How to Build a Shallow Draft House Boat

by Jane Smith

Foreclosures and job losses can be devastating. Rather than get yourself down about the slings and arrows of outrageous fortune, use this tragedy of Shakespearean proportions as an opportunity to do something new. An adventure on the high seas may be the stuff of the novels of yesteryear, but you can simulate those adventures by building and living on a shallow draft house boat on an inland or coastal waterway.

  1. Use one 55 gallon barrel for every 500 pounds of load needing support, including the weight of all building materials and an estimated 10 passengers at 200 pounds each. The easiest way to get the weight of your building materials is to have them weighed at the building supply store or have your delivery vehicle weighed before loading and after loading at a nearby truck scale. Be sure to include everything that will be aboard when you weigh the materials.

  2. Lay your keel. In a regular boat, the keel would be curved and underwater, but in a houseboat your "keel" is the center board going from bow to stern, that is, from the front of the boat to the rear, where the engine will be sitting. To do this, lay your 2" by 6" boards on the narrow side, like floor joists. If you intend to have two rows of barrels, lay three joists, if you intend to have three rows of barrels, you will need five joists. The advantage of three sets of barrels is that the boat will be more stable when struck from the side by waves and wakes.

  3. Frame your deck as if your are making a patio deck, being sure to check that everything is level. To check level, place a spirit level on a board that is longer than your deck is wide. Using shims, adjust the decking boards until the bubble stays between the lines on the level. Use only marine grade bolts, nuts, screws and washers, to avoid corrosion and possible loss of integrity of your vessel later.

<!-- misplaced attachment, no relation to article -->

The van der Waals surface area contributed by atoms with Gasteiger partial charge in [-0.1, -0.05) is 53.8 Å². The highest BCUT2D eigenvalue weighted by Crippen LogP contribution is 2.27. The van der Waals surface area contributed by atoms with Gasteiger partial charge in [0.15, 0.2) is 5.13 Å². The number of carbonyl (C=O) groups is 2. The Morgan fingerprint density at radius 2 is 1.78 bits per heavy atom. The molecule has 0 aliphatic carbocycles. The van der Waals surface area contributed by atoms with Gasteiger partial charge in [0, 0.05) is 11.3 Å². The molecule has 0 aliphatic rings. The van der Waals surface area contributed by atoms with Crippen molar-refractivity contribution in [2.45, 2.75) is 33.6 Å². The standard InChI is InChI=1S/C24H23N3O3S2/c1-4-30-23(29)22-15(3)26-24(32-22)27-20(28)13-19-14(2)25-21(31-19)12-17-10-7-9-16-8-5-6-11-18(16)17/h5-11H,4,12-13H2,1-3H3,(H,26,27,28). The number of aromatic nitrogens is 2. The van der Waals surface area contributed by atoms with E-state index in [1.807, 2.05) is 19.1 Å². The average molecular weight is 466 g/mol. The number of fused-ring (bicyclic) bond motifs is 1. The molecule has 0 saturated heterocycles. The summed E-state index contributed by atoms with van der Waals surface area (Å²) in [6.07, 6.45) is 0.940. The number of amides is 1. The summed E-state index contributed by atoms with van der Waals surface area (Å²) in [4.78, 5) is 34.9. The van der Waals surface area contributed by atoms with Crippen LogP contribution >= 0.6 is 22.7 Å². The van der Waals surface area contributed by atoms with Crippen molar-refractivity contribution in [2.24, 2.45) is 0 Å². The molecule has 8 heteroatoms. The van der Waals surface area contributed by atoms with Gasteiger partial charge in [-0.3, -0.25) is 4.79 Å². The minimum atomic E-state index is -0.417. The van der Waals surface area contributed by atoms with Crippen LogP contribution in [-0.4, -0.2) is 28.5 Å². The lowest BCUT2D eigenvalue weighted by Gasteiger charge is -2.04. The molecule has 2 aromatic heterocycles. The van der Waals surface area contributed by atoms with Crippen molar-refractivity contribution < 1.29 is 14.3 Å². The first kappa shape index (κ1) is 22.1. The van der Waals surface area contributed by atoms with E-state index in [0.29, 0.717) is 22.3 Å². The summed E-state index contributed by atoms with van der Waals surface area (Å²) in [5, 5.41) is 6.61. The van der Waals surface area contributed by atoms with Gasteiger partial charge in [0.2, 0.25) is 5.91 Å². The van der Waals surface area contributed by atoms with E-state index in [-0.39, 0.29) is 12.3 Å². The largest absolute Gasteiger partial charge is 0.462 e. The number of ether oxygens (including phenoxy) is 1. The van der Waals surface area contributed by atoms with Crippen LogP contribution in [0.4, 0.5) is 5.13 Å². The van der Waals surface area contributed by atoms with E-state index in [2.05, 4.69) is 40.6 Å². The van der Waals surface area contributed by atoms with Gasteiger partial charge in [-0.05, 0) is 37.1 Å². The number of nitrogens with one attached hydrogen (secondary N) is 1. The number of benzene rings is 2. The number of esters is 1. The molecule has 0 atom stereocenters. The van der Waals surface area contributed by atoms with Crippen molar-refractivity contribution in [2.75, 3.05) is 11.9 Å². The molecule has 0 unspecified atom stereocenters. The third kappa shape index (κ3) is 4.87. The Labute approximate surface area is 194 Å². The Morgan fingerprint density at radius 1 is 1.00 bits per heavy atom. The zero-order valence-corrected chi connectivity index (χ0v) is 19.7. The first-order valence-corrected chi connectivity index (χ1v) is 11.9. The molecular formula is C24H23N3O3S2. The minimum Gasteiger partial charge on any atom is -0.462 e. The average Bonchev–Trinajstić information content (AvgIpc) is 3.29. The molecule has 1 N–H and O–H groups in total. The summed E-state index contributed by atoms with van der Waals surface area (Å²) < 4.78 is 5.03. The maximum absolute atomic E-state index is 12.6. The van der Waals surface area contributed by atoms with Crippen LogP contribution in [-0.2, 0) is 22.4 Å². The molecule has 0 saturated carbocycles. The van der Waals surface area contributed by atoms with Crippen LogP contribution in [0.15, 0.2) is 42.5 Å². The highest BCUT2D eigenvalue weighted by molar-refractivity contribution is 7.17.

4. Once your deck is framed, and laid, turn it over with the keel up. Lay your barrels in rows, making sure that they are in line with one another both vertically and horizontally. For additional stability, add bilge lines and a pump so that you can add or remove water from barrels as needed to correct any listing of the boat later. Screw or bolt barrels into place, being sure that each barrel has the same arc as all the others, to avoid your barrels forcing their way up through the decking when on the water. To ensure each barrel has the same arc, lay barrels in place and mark the place where the barrel meets the boards. Measure the arc and then use that measure to ensure all the others are the same.

  5. Build your quarters. Be sure that the structure is both level and plumb, and that the building is evenly distributed across and along the keel on both sides. If the structure is not balanced, the boat could capsize in light chop. Be sure to allow space for bunks, benches, stowage, and room for a head, the nautical term for toilet, if you choose to have one on board. See the resources at the end of this article for sample plans for your house boat living quarters.

Items you will need

  • Empty, clean 55 gallon plastic barrels
  • 2 by 4's
  • 2 by 6's
  • 2 by 8's
  • Marine use rated stainless steel screws, bolts, and nuts.
  • Power drill
  • Bilge pump

About the Author

Jane Smith has provided educational support, served people with multiple challenges, managed up to nine employees and 86 independent contractors at a time, rescued animals, designed and repaired household items and completed a three-year metalworking apprenticeship. Smith's book, "Giving Him the Blues," was published in 2008. Smith received a Bachelor of Science in education from Kent State University in 1995.

Photo Credits

  • http://www.lemonwheel.com/site/Alaska.php, http://www.boatdesign.net/forums/boat-building/pontoon-boat-583-2.html, http://home.howstuffworks.com/houseboat1.htm, http://static.howstuffworks.com/gif/houseboat-4.gif